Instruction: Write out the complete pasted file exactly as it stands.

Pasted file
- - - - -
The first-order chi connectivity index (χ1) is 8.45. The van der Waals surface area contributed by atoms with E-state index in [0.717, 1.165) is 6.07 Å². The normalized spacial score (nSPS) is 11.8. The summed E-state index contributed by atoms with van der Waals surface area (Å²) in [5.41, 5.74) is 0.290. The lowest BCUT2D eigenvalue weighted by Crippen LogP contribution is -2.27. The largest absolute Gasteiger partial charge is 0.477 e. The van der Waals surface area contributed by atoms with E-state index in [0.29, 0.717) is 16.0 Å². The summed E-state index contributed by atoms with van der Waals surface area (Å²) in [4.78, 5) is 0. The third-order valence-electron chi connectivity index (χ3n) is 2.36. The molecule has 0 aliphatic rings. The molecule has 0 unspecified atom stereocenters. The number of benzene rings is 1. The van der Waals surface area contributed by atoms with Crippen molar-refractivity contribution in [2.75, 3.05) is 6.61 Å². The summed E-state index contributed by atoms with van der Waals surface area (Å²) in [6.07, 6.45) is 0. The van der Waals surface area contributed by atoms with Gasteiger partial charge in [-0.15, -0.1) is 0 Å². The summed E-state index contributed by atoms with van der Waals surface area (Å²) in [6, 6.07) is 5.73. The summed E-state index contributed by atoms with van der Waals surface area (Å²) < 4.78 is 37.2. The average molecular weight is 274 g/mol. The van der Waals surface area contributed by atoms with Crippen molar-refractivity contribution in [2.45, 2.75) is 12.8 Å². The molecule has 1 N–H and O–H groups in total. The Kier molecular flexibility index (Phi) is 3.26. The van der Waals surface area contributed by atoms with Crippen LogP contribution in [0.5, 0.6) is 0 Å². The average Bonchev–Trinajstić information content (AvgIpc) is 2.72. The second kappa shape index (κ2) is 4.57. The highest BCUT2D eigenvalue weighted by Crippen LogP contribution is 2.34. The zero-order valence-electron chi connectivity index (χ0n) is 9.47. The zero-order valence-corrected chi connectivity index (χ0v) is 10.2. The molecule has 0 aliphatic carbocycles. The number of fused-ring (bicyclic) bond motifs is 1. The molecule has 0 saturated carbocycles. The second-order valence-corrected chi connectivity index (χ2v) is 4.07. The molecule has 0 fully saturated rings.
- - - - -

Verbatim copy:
The first-order chi connectivity index (χ1) is 8.45. The van der Waals surface area contributed by atoms with E-state index in [0.717, 1.165) is 6.07 Å². The normalized spacial score (nSPS) is 11.8. The summed E-state index contributed by atoms with van der Waals surface area (Å²) in [5.41, 5.74) is 0.290. The lowest BCUT2D eigenvalue weighted by Crippen LogP contribution is -2.27. The largest absolute Gasteiger partial charge is 0.477 e. The van der Waals surface area contributed by atoms with E-state index in [0.29, 0.717) is 16.0 Å². The summed E-state index contributed by atoms with van der Waals surface area (Å²) in [4.78, 5) is 0. The third-order valence-electron chi connectivity index (χ3n) is 2.36. The molecule has 0 aliphatic rings. The molecule has 0 unspecified atom stereocenters. The number of benzene rings is 1. The van der Waals surface area contributed by atoms with Crippen molar-refractivity contribution in [2.75, 3.05) is 6.61 Å². The summed E-state index contributed by atoms with van der Waals surface area (Å²) in [6.07, 6.45) is 0. The van der Waals surface area contributed by atoms with Gasteiger partial charge in [-0.15, -0.1) is 0 Å². The summed E-state index contributed by atoms with van der Waals surface area (Å²) in [6, 6.07) is 5.73. The summed E-state index contributed by atoms with van der Waals surface area (Å²) < 4.78 is 37.2. The average molecular weight is 274 g/mol. The van der Waals surface area contributed by atoms with Crippen molar-refractivity contribution in [2.45, 2.75) is 12.8 Å². The molecule has 1 N–H and O–H groups in total. The Kier molecular flexibility index (Phi) is 3.26. The van der Waals surface area contributed by atoms with Crippen LogP contribution in [0.5, 0.6) is 0 Å². The average Bonchev–Trinajstić information content (AvgIpc) is 2.72. The second kappa shape index (κ2) is 4.57. The highest BCUT2D eigenvalue weighted by Crippen LogP contribution is 2.34. The zero-order valence-electron chi connectivity index (χ0n) is 9.47. The zero-order valence-corrected chi connectivity index (χ0v) is 10.2. The molecule has 0 aliphatic carbocycles. The number of fused-ring (bicyclic) bond motifs is 1. The molecule has 0 saturated carbocycles. The second-order valence-corrected chi connectivity index (χ2v) is 4.07. The molecule has 0 fully saturated rings.